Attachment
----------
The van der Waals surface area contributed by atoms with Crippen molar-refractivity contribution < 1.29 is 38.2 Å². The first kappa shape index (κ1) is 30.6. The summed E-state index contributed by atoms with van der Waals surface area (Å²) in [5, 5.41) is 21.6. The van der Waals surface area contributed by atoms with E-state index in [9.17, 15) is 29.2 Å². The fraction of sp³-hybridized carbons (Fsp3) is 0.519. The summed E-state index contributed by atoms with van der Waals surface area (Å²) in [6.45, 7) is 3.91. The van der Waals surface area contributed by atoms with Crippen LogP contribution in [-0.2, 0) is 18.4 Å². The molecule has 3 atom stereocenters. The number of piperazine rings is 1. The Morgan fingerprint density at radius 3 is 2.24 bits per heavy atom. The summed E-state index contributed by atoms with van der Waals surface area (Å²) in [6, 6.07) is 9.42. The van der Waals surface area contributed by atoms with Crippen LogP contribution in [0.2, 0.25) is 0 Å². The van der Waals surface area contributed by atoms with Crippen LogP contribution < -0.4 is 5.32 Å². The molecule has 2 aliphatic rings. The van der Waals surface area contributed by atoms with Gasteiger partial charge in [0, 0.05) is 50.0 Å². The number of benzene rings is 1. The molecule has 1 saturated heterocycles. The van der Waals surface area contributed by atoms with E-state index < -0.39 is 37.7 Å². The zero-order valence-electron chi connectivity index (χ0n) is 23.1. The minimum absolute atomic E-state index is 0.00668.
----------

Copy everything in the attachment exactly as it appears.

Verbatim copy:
The van der Waals surface area contributed by atoms with Crippen molar-refractivity contribution < 1.29 is 38.2 Å². The first kappa shape index (κ1) is 30.6. The summed E-state index contributed by atoms with van der Waals surface area (Å²) in [5, 5.41) is 21.6. The van der Waals surface area contributed by atoms with E-state index in [9.17, 15) is 29.2 Å². The fraction of sp³-hybridized carbons (Fsp3) is 0.519. The summed E-state index contributed by atoms with van der Waals surface area (Å²) in [6.45, 7) is 3.91. The van der Waals surface area contributed by atoms with Crippen LogP contribution in [-0.2, 0) is 18.4 Å². The molecule has 3 atom stereocenters. The number of piperazine rings is 1. The Morgan fingerprint density at radius 3 is 2.24 bits per heavy atom. The summed E-state index contributed by atoms with van der Waals surface area (Å²) in [6, 6.07) is 9.42. The van der Waals surface area contributed by atoms with Crippen LogP contribution in [0.2, 0.25) is 0 Å². The van der Waals surface area contributed by atoms with Crippen LogP contribution < -0.4 is 5.32 Å². The molecule has 2 aliphatic rings. The van der Waals surface area contributed by atoms with Gasteiger partial charge in [0, 0.05) is 50.0 Å². The number of benzene rings is 1. The molecule has 1 saturated heterocycles. The van der Waals surface area contributed by atoms with E-state index < -0.39 is 37.7 Å². The zero-order valence-electron chi connectivity index (χ0n) is 23.1. The minimum absolute atomic E-state index is 0.00668.